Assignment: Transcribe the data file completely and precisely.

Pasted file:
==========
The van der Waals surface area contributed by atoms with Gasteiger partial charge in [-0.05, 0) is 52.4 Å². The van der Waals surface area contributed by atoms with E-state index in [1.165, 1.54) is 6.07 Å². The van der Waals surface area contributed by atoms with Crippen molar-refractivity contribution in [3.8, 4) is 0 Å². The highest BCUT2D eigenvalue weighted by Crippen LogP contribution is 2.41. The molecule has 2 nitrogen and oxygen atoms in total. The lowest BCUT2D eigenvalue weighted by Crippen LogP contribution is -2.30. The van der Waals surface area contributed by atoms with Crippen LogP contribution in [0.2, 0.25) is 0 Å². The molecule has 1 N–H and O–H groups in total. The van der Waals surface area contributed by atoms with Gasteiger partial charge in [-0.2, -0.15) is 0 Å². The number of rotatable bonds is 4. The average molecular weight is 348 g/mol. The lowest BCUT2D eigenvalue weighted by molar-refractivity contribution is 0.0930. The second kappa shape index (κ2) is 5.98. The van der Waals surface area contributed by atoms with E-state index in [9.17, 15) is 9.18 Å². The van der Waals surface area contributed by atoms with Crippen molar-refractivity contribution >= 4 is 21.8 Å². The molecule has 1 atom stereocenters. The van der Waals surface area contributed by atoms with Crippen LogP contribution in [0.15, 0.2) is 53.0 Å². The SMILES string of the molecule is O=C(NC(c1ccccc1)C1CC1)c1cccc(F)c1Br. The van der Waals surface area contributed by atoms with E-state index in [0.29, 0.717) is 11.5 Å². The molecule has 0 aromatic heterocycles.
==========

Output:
The van der Waals surface area contributed by atoms with Gasteiger partial charge in [-0.05, 0) is 52.4 Å². The van der Waals surface area contributed by atoms with E-state index in [1.165, 1.54) is 6.07 Å². The van der Waals surface area contributed by atoms with Crippen molar-refractivity contribution in [3.8, 4) is 0 Å². The highest BCUT2D eigenvalue weighted by Crippen LogP contribution is 2.41. The molecule has 2 nitrogen and oxygen atoms in total. The lowest BCUT2D eigenvalue weighted by Crippen LogP contribution is -2.30. The van der Waals surface area contributed by atoms with Crippen LogP contribution in [0.2, 0.25) is 0 Å². The molecule has 1 N–H and O–H groups in total. The van der Waals surface area contributed by atoms with Gasteiger partial charge in [-0.2, -0.15) is 0 Å². The number of rotatable bonds is 4. The average molecular weight is 348 g/mol. The lowest BCUT2D eigenvalue weighted by molar-refractivity contribution is 0.0930. The second kappa shape index (κ2) is 5.98. The van der Waals surface area contributed by atoms with E-state index in [9.17, 15) is 9.18 Å². The van der Waals surface area contributed by atoms with Crippen molar-refractivity contribution >= 4 is 21.8 Å². The molecule has 1 atom stereocenters. The van der Waals surface area contributed by atoms with Crippen LogP contribution in [0.15, 0.2) is 53.0 Å². The SMILES string of the molecule is O=C(NC(c1ccccc1)C1CC1)c1cccc(F)c1Br. The van der Waals surface area contributed by atoms with E-state index in [0.29, 0.717) is 11.5 Å². The molecule has 0 aromatic heterocycles.